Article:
Earth Day, The Canopy Project and Rewilding
Earth Day is probably the biggest co-ordinated expression of support for the environment in the world. Events are co-ordinated globally by the Earth Day Network in more than 190 countries. According to Wikipedia, it has become ”the largest secular holiday in the world, celebrated by more than a billion people every year”. That is an astonishing achievement.
The year 2020 was the 50th Anniversary of Earth Day and celebrations included a variety of activities such as the Great Global CleanUp, Citizen Science, Advocacy, Education, and art. Due to the pandemic many of these activities moved online and they included three-day livestream event, Earth Day Live, organized by coalition of youth activists, which focused on; citizen science, volunteering, community engagement, education, and the role of art in furthering the cause.
Of course, the planting of trees is a major aspect of the Earth Day and the movement includes The Canopy Project which has already planted millions of trees. This is a truly innovative project which “works closely with on-the-ground community groups that are trained and committed to nurturing these trees to maturation for life spans that often reach 100 years or more.” Therefore the project is about the laudable goal of building community as much at it is about planting trees. It is only when there is harmony between the local human population and nature sustainability goals can be achieved. Therefore, The Canopy Project’s methods are as splendid as their goals.
Earth Day is a truly wonderful movement and The Canopy Project it a well conceived and truly innovative. To date they work by training local people in creating tree nurseries and planting out and maintaining the emerging trees. This a superb method and more power to them. However, I believe that they are missing a trick.
The could also train the locals in planting by using a Rewilding Stick and in some situations this would be more effective and efficient. I am in no way suggesting they ought to do this in every situation. They have found a method which works superbly and should stay with that as their core method. However they could trial using Rewilding Sticks as an alternative method where suitable – such as where there is:
+ an abundance of seeds
+ the consumption of the emerging plants would help support the re-emergence of the local indigenous wildlife.
+ suitable ground cover to ‘hide’ the emerging plants from predators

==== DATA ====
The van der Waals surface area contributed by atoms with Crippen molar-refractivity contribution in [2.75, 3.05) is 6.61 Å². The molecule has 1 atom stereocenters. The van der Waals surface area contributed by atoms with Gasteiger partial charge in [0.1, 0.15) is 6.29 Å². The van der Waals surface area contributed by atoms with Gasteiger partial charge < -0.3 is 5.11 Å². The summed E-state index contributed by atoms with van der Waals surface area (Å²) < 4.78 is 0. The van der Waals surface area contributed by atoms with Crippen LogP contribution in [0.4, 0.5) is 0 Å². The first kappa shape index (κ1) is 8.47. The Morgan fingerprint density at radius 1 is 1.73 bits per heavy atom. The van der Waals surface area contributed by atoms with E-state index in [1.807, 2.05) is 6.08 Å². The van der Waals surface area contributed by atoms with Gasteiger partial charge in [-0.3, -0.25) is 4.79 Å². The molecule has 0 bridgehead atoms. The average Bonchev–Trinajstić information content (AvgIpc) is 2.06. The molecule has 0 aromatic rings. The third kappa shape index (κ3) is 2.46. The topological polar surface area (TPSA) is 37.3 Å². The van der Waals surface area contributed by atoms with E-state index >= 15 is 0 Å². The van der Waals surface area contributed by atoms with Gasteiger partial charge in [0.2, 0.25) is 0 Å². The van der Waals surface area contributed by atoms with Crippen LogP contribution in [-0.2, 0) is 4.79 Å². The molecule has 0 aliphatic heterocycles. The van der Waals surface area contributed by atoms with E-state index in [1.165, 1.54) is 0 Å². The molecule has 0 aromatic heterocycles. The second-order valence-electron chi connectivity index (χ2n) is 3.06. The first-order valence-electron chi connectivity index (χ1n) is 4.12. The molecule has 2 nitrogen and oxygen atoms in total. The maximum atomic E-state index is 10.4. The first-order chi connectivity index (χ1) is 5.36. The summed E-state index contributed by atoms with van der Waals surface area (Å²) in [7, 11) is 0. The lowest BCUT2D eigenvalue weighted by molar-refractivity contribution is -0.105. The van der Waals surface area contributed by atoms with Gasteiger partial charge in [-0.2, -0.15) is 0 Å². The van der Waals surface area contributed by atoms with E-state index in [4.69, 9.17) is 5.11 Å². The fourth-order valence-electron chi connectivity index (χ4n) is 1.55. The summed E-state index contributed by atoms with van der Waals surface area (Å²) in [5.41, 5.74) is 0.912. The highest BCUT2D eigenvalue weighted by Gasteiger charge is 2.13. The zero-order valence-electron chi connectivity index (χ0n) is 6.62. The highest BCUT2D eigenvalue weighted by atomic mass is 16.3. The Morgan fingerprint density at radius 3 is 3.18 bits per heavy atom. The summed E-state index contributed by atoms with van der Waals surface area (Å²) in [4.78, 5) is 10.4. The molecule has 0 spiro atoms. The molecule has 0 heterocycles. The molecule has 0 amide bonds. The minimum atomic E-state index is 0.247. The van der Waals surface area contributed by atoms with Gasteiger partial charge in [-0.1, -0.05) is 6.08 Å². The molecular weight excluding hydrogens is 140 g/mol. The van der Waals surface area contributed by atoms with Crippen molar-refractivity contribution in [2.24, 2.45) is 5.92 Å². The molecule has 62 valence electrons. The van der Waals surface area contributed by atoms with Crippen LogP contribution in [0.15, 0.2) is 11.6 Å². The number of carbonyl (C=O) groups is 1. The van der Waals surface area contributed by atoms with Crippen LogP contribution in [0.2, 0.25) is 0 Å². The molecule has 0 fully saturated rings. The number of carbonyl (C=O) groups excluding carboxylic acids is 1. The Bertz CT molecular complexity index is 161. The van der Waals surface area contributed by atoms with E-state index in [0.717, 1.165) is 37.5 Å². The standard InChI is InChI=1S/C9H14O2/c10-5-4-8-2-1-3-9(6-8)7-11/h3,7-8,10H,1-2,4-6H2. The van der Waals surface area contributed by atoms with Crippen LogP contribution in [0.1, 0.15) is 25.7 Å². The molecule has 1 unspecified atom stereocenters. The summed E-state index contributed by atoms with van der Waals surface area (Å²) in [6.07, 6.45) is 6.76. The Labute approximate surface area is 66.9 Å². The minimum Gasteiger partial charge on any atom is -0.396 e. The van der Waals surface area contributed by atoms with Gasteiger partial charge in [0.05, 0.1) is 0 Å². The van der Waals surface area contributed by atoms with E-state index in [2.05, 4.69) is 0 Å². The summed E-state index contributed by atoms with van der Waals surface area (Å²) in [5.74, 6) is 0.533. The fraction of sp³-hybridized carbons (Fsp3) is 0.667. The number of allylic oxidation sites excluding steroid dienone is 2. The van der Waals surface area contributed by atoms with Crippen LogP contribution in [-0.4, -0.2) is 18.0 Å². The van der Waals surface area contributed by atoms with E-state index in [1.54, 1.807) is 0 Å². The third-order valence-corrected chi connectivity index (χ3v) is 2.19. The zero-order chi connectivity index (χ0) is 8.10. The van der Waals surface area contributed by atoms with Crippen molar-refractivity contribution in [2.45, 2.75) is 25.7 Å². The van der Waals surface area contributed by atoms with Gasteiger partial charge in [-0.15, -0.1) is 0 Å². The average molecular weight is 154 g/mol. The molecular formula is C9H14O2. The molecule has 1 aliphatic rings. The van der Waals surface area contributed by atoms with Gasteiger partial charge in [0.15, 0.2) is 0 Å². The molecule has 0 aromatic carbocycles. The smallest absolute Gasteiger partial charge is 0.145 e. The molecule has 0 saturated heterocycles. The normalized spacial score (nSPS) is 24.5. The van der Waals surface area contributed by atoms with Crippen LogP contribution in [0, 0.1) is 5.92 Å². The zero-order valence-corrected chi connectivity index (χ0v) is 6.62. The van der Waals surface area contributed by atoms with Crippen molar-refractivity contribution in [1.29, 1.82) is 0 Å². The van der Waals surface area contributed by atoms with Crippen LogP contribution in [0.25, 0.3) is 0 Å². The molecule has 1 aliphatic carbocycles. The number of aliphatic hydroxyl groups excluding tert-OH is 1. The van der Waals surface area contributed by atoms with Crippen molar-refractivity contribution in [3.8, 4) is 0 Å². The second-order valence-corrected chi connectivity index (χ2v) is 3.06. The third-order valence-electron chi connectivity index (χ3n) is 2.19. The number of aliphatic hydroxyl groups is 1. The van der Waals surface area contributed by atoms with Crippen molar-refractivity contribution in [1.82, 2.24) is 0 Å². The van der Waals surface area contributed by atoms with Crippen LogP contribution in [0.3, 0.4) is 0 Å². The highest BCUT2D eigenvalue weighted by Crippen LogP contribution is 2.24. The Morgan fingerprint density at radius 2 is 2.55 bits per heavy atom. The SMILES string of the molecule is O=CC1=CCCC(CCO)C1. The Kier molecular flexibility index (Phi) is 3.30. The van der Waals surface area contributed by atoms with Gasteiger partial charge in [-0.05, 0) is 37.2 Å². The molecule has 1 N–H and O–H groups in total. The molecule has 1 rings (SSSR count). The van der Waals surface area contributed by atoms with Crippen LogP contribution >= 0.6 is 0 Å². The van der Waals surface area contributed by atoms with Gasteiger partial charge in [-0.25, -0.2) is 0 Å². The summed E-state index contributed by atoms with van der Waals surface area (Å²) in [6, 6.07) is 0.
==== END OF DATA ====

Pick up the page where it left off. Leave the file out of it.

+ little in the way of potential predators of the plants.
When trees are grown in nurseries it is tempting to see things too much from the perspective of the needs of the trees, and the needs of the people, rather than the needs of the local wildlife. The local wildlife may damage or consume emerging trees and can be seen as a problem. However, the local animals are only a “problem” owing to previous human intervention in destroying their habitat. For example, a forest is comprised of not only trees, and other plants, but also the animals which sustain the forest. The local animals sustain the forest, and other environments, by consuming the plants (to keep them in check) and spreading their seeds as they go about their activities. As they forage and burrow the animals bury the seeds from the forest plants helping it to regenerate. There cannot be a healthy environment without a healthy population of indigenous animals.
The Earth Day’s Canopy Project is entirely laudable and deserves to grow and flourish. However, it seems to me that they could give over at least a part of their tree planting activities to Reseeding by using Rewilding Sticks, even if this means a percentage of trees gets ‘lost’ to the needs of the local animals. Later those local animals will pay back this investment in good measure when they spread and ‘plant’ the seeds of the emerging trees.
Using a Rewilding Stick is not about ‘spreading’ seeds as this is often a very inefficient way of planting. The Rewilding Stick is used to put seeds directly into the ground in-situ, where they are intended to grow. This greatly increases the chances that the tree, or other plant, will at least get a chance to germinate. Using Rewilding Sticks can also be an excellent way of building up the under-story, comprised of the various plants which can grow around the trees, and in this way help restore the forest. Therefore the result becomes a genuine forest, which supports humans, animals and a wide variety of plants, and not just a plantation of trees which is being claimed to be a ‘forest’.
It is easy enough to carry different types of seeds and switch between them at intervals or even every time a seed is planted. Therefore even in a single planting session a Rewilding Stick can be used to plant multiple types of seeds.
Most organizations engaged in tree planting only evaluate themselves, and are evaluated by others, in terms of how many trees they have planted and the survival rates of those trees. Yet, we need to look at the bigger picture and allow for the fact that some of what gets planted may be better sacrificed to the needs of the local animal population. The restoration of the local animal population would allow for a better environment and will even contribute to the ‘planting’ process as they forage and burrow and spread and, more importantly, bury the seeds. Where things are already to out of balance, owing to human intervention, this may not be practical. However, it is always worth considering.
Perhaps we need to move away from the obsession of the numbers of trees planted and too look to the bigger picture of how many acres of forest, or other local landscape, is being restored.
For more about the Rewilding Stick and how it can revolutionize tree planting, how to make them and how to use them, please check out the videos linked on this page.